Opinions Vary on Crafting a Final City/District Museum Agreement
Opinions widely varied during last week’s discussion regarding the next course of action for the museum and for the city in bringing this issue to a conclusion.
City Administrator Frank Salvato requested some kind of lease or administrative agreement that clears up the situation. He said he is urging the same kind of steps with other nonprofits, such as the Two Mile High Club.
The administrator said he is not trying to create more hurdles, but just wants to document actions taken previously by the city
Most council members favored having the museum take control of the rail car, saying the city lacked the staff to regularly monitor the welcome center. Councilman Bruce Brown made it clear that the leaders aren’t trying to impose more hurdles or to stir up bad blood between the city and museum.
But he didn’t want to take action, based on little documentation or hearsay evidence. He hinted the previous actions taken by the former historic preservation action were made outside of the legal authority of that office.
Burcaw noted that this occurred in the early days of gaming, when “everything was new back then.” That said, the museum president argued that the rail car belonged to the District Museum. “It needs to come back to the museum,” said the District Museum president.
In an earlier email sent to community leaders, the museum president outlined the history of the rail car transaction. “In 1995, Museum Director Erik Swanson requested $5,000 from the city of Cripple Creek’s Historic Preservation Department for the purchase of the car. That request was approved and the railcar was installed on museum property . The museum spent time and money restoring the car, and in 1997 the grand opening was celebrated. At some point in the early 2000s, the city decided to take over the welcome center with its paid staff, rather than museum volunteers. At that time, the museum did not put up much of a fight because they feared losing funding from the city’s HP fund. Over the years as the city continued to operate the center, ownership of the land and the railcar seemed to fade. It is our hope that with a new city administrator and a new city council, all property will be returned to the Cripple Creek District Museum.”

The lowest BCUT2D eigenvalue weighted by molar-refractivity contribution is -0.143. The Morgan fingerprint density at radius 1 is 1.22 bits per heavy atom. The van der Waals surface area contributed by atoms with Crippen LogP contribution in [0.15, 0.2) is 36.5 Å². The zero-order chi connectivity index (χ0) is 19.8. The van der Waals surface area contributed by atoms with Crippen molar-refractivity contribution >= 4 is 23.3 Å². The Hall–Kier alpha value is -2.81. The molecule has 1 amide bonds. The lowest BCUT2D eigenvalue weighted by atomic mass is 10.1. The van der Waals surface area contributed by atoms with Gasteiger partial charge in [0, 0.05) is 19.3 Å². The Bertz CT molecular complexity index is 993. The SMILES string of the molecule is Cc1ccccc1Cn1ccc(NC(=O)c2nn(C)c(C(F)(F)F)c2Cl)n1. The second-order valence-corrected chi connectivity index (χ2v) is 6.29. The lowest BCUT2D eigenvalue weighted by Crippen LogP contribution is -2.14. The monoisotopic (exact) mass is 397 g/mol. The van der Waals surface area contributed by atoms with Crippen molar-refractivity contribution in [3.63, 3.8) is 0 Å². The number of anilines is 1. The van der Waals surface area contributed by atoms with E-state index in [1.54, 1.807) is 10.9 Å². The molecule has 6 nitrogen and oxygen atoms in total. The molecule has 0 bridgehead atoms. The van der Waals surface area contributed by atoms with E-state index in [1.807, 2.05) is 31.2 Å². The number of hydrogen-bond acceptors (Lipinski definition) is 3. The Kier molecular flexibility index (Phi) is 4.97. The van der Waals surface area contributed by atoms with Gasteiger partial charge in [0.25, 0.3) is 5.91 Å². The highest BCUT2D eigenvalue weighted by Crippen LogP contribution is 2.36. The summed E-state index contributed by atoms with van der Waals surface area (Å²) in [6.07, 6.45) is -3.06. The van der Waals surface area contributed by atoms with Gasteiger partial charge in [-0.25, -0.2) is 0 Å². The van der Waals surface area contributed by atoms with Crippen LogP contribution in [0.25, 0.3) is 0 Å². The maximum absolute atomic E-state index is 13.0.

Burcaw at last week’s workshop expressed some reservations about stipulations that required the museum group to maintain the restrooms, and instead, proposed an equal trade, with the District Museum donating another piece of property.
Councilman Tom Litherland, meanwhile, sought to have an actual appraisal done on the rail car.
Another idea throw out dealt with having the museum maintain the welcome center, rail car and restrooms under a trial period, and then converting them to their ownership, if it works out.
However, some worried that this could make the pact too confusing.
Both the city and museum supporters agreed on the concept of returning the rail car to the museum’s reign, saying this would enhance the historic flavor of their properties. But how to make this happen still divided both sides slightly.
Finally, at the mayor request and with the time clock ticking to end the work session, a suggestion was made to set up a follow-up meeting between representatives of the city and museum. Then, the issue would be brought back to the council in a regular meeting for a final agreement.